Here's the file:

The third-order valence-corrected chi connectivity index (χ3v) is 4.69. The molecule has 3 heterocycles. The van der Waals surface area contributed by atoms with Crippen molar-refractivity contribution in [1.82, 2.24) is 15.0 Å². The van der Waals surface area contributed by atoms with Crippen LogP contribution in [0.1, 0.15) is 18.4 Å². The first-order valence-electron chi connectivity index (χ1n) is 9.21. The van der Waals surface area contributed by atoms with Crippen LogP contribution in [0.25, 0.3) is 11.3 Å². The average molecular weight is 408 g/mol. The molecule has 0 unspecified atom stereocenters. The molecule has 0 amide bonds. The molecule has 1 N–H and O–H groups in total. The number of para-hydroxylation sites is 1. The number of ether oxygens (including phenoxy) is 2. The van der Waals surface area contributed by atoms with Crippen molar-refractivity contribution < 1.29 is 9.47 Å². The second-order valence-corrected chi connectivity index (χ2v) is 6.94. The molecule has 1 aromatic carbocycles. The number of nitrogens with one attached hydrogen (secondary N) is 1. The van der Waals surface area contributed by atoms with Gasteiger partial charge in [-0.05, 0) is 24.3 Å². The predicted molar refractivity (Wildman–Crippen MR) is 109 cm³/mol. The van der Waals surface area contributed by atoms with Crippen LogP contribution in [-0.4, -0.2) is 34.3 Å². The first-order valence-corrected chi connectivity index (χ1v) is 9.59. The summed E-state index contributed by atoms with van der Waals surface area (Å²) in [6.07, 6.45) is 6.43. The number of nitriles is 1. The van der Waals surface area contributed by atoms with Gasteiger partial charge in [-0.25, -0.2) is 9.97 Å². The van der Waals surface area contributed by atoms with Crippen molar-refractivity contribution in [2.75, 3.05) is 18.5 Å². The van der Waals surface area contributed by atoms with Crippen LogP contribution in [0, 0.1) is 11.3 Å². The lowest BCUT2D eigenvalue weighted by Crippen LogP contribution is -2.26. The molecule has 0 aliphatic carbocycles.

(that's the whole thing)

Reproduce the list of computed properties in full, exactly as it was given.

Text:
The third-order valence-corrected chi connectivity index (χ3v) is 4.69. The molecule has 3 heterocycles. The van der Waals surface area contributed by atoms with Crippen molar-refractivity contribution in [1.82, 2.24) is 15.0 Å². The van der Waals surface area contributed by atoms with Crippen LogP contribution in [0.1, 0.15) is 18.4 Å². The first-order valence-electron chi connectivity index (χ1n) is 9.21. The van der Waals surface area contributed by atoms with Crippen LogP contribution in [0.25, 0.3) is 11.3 Å². The average molecular weight is 408 g/mol. The molecule has 0 unspecified atom stereocenters. The molecule has 0 amide bonds. The molecule has 1 N–H and O–H groups in total. The number of para-hydroxylation sites is 1. The number of ether oxygens (including phenoxy) is 2. The van der Waals surface area contributed by atoms with Crippen molar-refractivity contribution < 1.29 is 9.47 Å². The second-order valence-corrected chi connectivity index (χ2v) is 6.94. The molecule has 1 aromatic carbocycles. The number of nitrogens with one attached hydrogen (secondary N) is 1. The van der Waals surface area contributed by atoms with Gasteiger partial charge in [-0.05, 0) is 24.3 Å². The predicted molar refractivity (Wildman–Crippen MR) is 109 cm³/mol. The van der Waals surface area contributed by atoms with Crippen LogP contribution in [-0.4, -0.2) is 34.3 Å². The first-order valence-corrected chi connectivity index (χ1v) is 9.59. The summed E-state index contributed by atoms with van der Waals surface area (Å²) in [6.07, 6.45) is 6.43. The number of nitriles is 1. The van der Waals surface area contributed by atoms with Gasteiger partial charge in [-0.25, -0.2) is 9.97 Å². The van der Waals surface area contributed by atoms with Crippen molar-refractivity contribution in [2.75, 3.05) is 18.5 Å². The van der Waals surface area contributed by atoms with Crippen LogP contribution in [0, 0.1) is 11.3 Å². The lowest BCUT2D eigenvalue weighted by Crippen LogP contribution is -2.26. The molecule has 0 aliphatic carbocycles.